This edition of Talking With focuses on actor Terrence Clowe, who appears in the newly released Amazon Prime feature film, “The Gloria’s,” about feminist leader Gloria Steinem.
The film is directed by Julie Taymor and showcases the impact Steinem’s early formative years would have on her life as a writer and women’s rights organizer. Terrence emerges the storyline as a local Barber and father of her childhood friend, during a time when interracial friendships in the south weren’t so common.
Terrence joins an all-star cast which includes Julianne Moore and Alicia Vikander as Gloria at different stages of her life, along with Bette Midler, Timothy Hutton, Lorraine Toussaint and Janelle Monáe.
Previously, Terrence has appeared on the small screen in Boardwalk Empire, The Knick, Unbreakable Kimmy Schmidt, I Am Homicide, and Z the Beginning of Everything. His films credits include The Eyes with Nick Turturro and Vincent Pastore, and An Act of Terror with Olivia Washington and Tonya Pinkins. Terrence has graced global stages performing in West Side Story (Europe), Buddy Holly (Germany), Miss Saigon (Dutch production), and FOSSE (Europe), along with notable US productions of Joseph and the Amazing Technicolor Dreamcoat, an extended 2-year run of Chicago, and alongside Jennifer Holliday in Dreamgirls.
To find our more, we are Talking With Terrence Clowe about his latest role and more.
Why did you want to be a part of “The Glorias”?
Terrence: I have always been attracted to period pieces so when presented with the opportunity to audition for The Gloria’s, I leapt! I've been a fan of Julie Taymor’s work for some time. I auditioned for a role in The Lion King on Broadway and later for “Across the Universe.” Neither panned out but I have always been in awe of her creativity. Anytime you have the chance to be a part of an all-star cast and honor an icon you don’t hesitate.
As an actor, what helped you the most in bringing this character to life?
Terrence: Past experiences. Frankly the character is my dad personified. His kind, warm and endearing spirit is what I called upon the most. Memories of him taking me and my brothers to the barber and eavesdropping on conversations were easy to recall and definitely helped define my character.
Where do you start when preparing for a role? And, does that change when it’s set in a different time period?
Terrence: No, my preparation is pretty universal. I start with the script which I view as the skeleton to build upon. Once I determine what is needed, I begin the work of layering. For example some of the process involved my connection to my daughter in the film, my occupation as a barber and how I am valued in the community, reviewing the political and social climate of the time and its effect on me and my family, and the significance of a little white girl walking into a black male establishment in the 1940’s and the subsequent dangers and risks. Once in costume and on set you pretty much feel transported in time. I always spend a few moments soaking up the environment that has been created. It’s kind of the final layer for me.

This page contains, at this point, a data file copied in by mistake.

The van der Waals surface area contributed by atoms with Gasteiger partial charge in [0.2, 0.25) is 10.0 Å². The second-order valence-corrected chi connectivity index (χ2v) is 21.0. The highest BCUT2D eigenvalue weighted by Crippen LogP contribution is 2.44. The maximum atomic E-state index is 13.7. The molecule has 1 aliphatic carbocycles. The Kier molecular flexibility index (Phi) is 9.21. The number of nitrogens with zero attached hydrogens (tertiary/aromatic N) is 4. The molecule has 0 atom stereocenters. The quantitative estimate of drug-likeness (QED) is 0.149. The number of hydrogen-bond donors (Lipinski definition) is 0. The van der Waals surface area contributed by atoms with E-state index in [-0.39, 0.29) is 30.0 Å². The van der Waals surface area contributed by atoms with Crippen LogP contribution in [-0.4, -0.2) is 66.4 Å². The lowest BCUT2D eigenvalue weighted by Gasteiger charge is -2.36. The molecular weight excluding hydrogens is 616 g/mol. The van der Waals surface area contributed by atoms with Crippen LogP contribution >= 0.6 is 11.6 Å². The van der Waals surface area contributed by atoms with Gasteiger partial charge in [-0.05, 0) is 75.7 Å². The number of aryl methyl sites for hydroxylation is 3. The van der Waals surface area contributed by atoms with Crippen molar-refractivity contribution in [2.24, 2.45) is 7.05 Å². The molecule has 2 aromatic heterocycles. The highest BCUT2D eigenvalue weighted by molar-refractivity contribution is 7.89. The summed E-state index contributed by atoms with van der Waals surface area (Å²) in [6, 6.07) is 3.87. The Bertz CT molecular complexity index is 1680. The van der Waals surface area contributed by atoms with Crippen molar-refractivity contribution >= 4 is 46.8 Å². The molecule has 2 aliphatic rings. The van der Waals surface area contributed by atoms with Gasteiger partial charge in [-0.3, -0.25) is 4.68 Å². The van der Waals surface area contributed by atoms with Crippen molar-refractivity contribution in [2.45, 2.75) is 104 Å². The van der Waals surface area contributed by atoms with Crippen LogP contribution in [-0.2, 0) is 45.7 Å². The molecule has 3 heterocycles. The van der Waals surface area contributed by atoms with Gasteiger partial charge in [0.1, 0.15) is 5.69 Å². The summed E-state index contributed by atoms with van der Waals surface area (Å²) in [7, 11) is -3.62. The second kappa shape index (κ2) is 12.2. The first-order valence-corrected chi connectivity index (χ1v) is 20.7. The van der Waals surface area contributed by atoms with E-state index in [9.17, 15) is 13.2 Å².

What was your favorite moment from working on the film?
Terrence: I loved every moment because I was working! But I have to say watching my “daughter,” Olivia Jordan scorch the floor with her tapping was amazing. And of course, meeting Julie Taymor!
How was it working with director Julie Taymor and how would you define her on-set style?
Terrence: Brilliant with a keen eye for detail. The day of filming was her first time meeting me because I booked the job from a self-tape. I remember her asking why I chose to wear a bow tie for my audition. Innately I felt my character would dress up for work, exuding pride as a business owner and wanting to set an example to the community. She mentioned it displayed dignity and that it was important to her to spotlight the positive male role models in Ms. Steinem's life.
What do you think moviegoers will take away from it?
Terrence: I don’t think there is a soul who isn't familiar with Gloria Steinem or knows just how impactful she was to women's rights and equality. But I think viewing how she was willing to see people beyond their race and creed even at a young age and fight feverishly for equality later on in life even despite the odds will be enforced by watching the film. It’s also a good reminder of the work that still needs to be done.
Did you learn anything about Gloria Steinem from working on the project?
Terrence: Well, I was quite familiar with her work as an activist. However, I wasn't aware that she was a dancer and has a background in musical theater. I thought that was quite interesting.
You have an extensive stage background; do you miss it right now during the shutdown?
Terrence: I really do! We saw Moulin Rouge in March for my birthday and then shortly after that, Broadway went dark. We were planning a trip to see a dear friend in his debut as the Phantom in the Phantom of the Opera in London when cases started to surge. It hurts to see how the virus has devastated the theater community. I know theater will bounce back; the question is when.
What inspires you the most creatively?
Terrence: A culmination of things really. I live in NYC so creative inspiration is everywhere. Just by taking a walk you encounter an array of human behavior, different cultures, murals, parks, music, theater, and museums...I find creative inspiration from all of it. It’s why I love this city.
Finally, is there anything else you’re working on that we can watch for?
Terrence: I recently completed filming on a Netflix project in New Mexico, The Harder They Fall, starring Regina King and Idris Elba. It’s definitely one to look out for.
Keep up with Terrence Clowe at: TerrenceClowe.com